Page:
How to Sharpen an Image in Photoshop

There are a variety of different ways to sharpen images on Photoshop. One of the easiest methods is the high pass filter, which you can use to quickly accentuate a photo's edges.


Need images for your project? Shutterstock’s impressive collection of more than 70 million images can help! See what our library has to offer.


Here's how to sharpen an image in Photoshop using High Pass:

  1. After loading your image file, double-click on the magnifying glass tool so that the image fills the screen. Next, you'll need to duplicate the current layer by pressing CTRL+J. 

  2. Select the top layer, and then go to Filter > Other > High Pass to apply a high pass filter. A new box will appear with filter settings, including the Radius pixel count. We recommend somewhere around 2 pixels, but try a few different numbers until you're happy with how it looks. Ideally, the high-passed image will have clearly defined edges, without any haloing. 

  3. With the high-pass layer still selected, change the blending mode to "Hard Light". You'll find the drop-down menu for the blending mode in the Layers palette, just above the list of layers.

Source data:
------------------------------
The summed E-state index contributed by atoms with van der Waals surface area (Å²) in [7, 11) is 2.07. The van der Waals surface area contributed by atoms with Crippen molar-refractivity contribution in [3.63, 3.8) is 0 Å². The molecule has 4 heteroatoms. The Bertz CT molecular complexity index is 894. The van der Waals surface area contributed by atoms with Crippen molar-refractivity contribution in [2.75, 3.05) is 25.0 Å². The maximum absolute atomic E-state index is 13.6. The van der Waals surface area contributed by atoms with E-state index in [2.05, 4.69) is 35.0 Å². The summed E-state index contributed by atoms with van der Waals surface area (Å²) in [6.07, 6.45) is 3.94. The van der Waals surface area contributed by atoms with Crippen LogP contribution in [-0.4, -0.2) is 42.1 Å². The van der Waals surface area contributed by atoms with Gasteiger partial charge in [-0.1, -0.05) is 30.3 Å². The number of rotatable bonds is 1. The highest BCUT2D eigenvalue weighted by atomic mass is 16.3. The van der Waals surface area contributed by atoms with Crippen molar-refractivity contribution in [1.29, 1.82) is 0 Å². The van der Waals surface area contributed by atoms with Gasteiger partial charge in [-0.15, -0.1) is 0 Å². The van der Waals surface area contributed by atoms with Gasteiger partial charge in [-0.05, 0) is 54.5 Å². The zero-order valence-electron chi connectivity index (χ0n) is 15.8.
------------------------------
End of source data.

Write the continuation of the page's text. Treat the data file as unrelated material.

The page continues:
4. However, when using a high pass filter to sharpen images, you might end up with some unwanted noise. To ensure that your highlights stay smooth, turn off the high-pass layer (click on the "eye" icon) and then select the bottom layer. Next, go to the Select menu and choose "Color Range". 

  5. Now we're going to use the Color Range to determine where the highlights are, so we can isolate them from the rest of the image. Play around with the "Fuzziness" and "Range" sliders until there's enough highlights for your liking. If you have too little highlights, the transition between dark and light sections of your image will be too sharp, so choose settings that allow for more subtle grays. This will create a more natural blending effect. When you're happy with the Color Range settings, click OK.

  6. You should now see shimmering lines around your image highlights, but we want to "invert" our selection so that we're adjusting the dark areas instead. To do this, press Shift+Command+I. 

  7. Next, click the Mask icon to enable it on the current layer. By holding down Alt (or Option), we can actually see the mask, which is a great way to determine if the high pass filter is a bit extreme. If you'd like to dial down the sharpness, you can go back to the high-passed layer settings and lower the Radius pixel count. 

  8. Lastly, the high pass method will probably sharpen the image's background, which can affect the natural depth of field. To solve this, select the high pass layer with the mask enabled, and then use a soft black brush to darken the entire background, as well as any other blurred areas of the image. 

  • Was this article helpful?

Can’t find what you’re looking for?